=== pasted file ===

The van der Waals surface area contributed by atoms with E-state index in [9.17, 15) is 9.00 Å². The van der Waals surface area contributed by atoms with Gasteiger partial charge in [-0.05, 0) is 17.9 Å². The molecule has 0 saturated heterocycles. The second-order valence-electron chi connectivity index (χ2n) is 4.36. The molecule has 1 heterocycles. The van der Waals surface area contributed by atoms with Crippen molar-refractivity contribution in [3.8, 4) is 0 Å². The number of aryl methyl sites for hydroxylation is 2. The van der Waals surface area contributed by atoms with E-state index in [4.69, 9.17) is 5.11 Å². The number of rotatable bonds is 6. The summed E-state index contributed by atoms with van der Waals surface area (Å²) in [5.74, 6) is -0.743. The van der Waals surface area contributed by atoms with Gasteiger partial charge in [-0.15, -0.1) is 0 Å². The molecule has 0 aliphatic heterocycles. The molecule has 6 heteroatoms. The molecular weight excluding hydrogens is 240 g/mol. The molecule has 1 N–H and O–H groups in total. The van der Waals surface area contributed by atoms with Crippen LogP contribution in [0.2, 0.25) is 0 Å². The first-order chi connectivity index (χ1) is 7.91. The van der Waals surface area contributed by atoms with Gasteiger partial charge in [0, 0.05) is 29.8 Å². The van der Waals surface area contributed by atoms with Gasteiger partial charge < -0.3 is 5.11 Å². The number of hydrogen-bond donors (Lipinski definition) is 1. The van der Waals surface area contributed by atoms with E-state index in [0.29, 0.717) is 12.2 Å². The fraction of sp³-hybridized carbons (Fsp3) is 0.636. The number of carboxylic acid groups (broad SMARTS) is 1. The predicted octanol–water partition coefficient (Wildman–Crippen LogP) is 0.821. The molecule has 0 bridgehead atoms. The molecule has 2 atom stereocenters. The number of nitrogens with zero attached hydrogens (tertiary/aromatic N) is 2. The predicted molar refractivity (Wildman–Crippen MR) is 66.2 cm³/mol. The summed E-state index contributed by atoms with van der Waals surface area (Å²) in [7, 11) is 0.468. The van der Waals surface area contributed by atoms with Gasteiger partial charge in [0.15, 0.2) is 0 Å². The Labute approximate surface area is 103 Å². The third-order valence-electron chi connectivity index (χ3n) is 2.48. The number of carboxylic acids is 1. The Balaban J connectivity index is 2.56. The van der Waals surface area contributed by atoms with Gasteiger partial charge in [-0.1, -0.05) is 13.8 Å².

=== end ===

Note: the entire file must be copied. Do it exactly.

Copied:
The van der Waals surface area contributed by atoms with E-state index in [9.17, 15) is 9.00 Å². The van der Waals surface area contributed by atoms with Gasteiger partial charge in [-0.05, 0) is 17.9 Å². The molecule has 0 saturated heterocycles. The second-order valence-electron chi connectivity index (χ2n) is 4.36. The molecule has 1 heterocycles. The van der Waals surface area contributed by atoms with Crippen molar-refractivity contribution in [3.8, 4) is 0 Å². The number of aryl methyl sites for hydroxylation is 2. The van der Waals surface area contributed by atoms with E-state index in [4.69, 9.17) is 5.11 Å². The number of rotatable bonds is 6. The summed E-state index contributed by atoms with van der Waals surface area (Å²) in [5.74, 6) is -0.743. The van der Waals surface area contributed by atoms with Gasteiger partial charge in [-0.15, -0.1) is 0 Å². The molecule has 0 aliphatic heterocycles. The molecule has 6 heteroatoms. The molecular weight excluding hydrogens is 240 g/mol. The molecule has 1 N–H and O–H groups in total. The van der Waals surface area contributed by atoms with Crippen LogP contribution in [0.2, 0.25) is 0 Å². The first-order chi connectivity index (χ1) is 7.91. The van der Waals surface area contributed by atoms with Gasteiger partial charge in [0, 0.05) is 29.8 Å². The van der Waals surface area contributed by atoms with Gasteiger partial charge < -0.3 is 5.11 Å². The number of hydrogen-bond donors (Lipinski definition) is 1. The van der Waals surface area contributed by atoms with E-state index in [0.29, 0.717) is 12.2 Å². The fraction of sp³-hybridized carbons (Fsp3) is 0.636. The number of carboxylic acid groups (broad SMARTS) is 1. The predicted octanol–water partition coefficient (Wildman–Crippen LogP) is 0.821. The molecule has 0 bridgehead atoms. The molecule has 2 atom stereocenters. The number of nitrogens with zero attached hydrogens (tertiary/aromatic N) is 2. The predicted molar refractivity (Wildman–Crippen MR) is 66.2 cm³/mol. The summed E-state index contributed by atoms with van der Waals surface area (Å²) in [7, 11) is 0.468. The van der Waals surface area contributed by atoms with Gasteiger partial charge in [0.15, 0.2) is 0 Å². The Labute approximate surface area is 103 Å². The third-order valence-electron chi connectivity index (χ3n) is 2.48. The number of carboxylic acids is 1. The Balaban J connectivity index is 2.56. The van der Waals surface area contributed by atoms with Gasteiger partial charge in [-0.1, -0.05) is 13.8 Å².